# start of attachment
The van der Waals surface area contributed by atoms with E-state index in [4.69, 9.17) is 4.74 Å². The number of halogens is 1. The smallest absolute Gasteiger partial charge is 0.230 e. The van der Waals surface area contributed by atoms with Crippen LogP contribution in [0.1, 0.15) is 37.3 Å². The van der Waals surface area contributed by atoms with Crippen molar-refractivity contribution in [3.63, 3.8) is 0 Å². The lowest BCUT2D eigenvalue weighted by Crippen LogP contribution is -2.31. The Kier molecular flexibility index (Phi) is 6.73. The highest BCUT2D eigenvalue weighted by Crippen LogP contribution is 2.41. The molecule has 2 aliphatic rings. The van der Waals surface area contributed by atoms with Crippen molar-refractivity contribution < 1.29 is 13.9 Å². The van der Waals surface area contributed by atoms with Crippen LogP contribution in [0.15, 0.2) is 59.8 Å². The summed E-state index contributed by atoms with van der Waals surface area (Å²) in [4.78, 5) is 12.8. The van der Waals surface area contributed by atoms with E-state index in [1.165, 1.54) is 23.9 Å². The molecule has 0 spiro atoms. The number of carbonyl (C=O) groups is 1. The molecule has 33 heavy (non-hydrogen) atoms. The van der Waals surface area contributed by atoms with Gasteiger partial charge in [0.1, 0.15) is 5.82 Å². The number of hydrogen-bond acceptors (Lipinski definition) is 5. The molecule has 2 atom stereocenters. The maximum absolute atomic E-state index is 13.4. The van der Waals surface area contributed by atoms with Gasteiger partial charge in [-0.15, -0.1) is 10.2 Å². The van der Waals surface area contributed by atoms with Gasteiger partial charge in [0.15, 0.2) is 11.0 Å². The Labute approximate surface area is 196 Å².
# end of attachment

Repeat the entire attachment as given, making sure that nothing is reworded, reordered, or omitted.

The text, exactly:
The van der Waals surface area contributed by atoms with E-state index in [4.69, 9.17) is 4.74 Å². The number of halogens is 1. The smallest absolute Gasteiger partial charge is 0.230 e. The van der Waals surface area contributed by atoms with Crippen LogP contribution in [0.1, 0.15) is 37.3 Å². The van der Waals surface area contributed by atoms with Crippen molar-refractivity contribution in [3.63, 3.8) is 0 Å². The lowest BCUT2D eigenvalue weighted by Crippen LogP contribution is -2.31. The Kier molecular flexibility index (Phi) is 6.73. The highest BCUT2D eigenvalue weighted by Crippen LogP contribution is 2.41. The molecule has 2 aliphatic rings. The van der Waals surface area contributed by atoms with Crippen molar-refractivity contribution < 1.29 is 13.9 Å². The van der Waals surface area contributed by atoms with Crippen LogP contribution in [0.15, 0.2) is 59.8 Å². The summed E-state index contributed by atoms with van der Waals surface area (Å²) in [4.78, 5) is 12.8. The van der Waals surface area contributed by atoms with E-state index in [1.165, 1.54) is 23.9 Å². The molecule has 0 spiro atoms. The number of carbonyl (C=O) groups is 1. The molecule has 33 heavy (non-hydrogen) atoms. The van der Waals surface area contributed by atoms with Gasteiger partial charge in [0.1, 0.15) is 5.82 Å². The number of hydrogen-bond acceptors (Lipinski definition) is 5. The molecule has 2 atom stereocenters. The maximum absolute atomic E-state index is 13.4. The van der Waals surface area contributed by atoms with Gasteiger partial charge in [-0.15, -0.1) is 10.2 Å². The van der Waals surface area contributed by atoms with Gasteiger partial charge in [0.15, 0.2) is 11.0 Å². The Labute approximate surface area is 196 Å².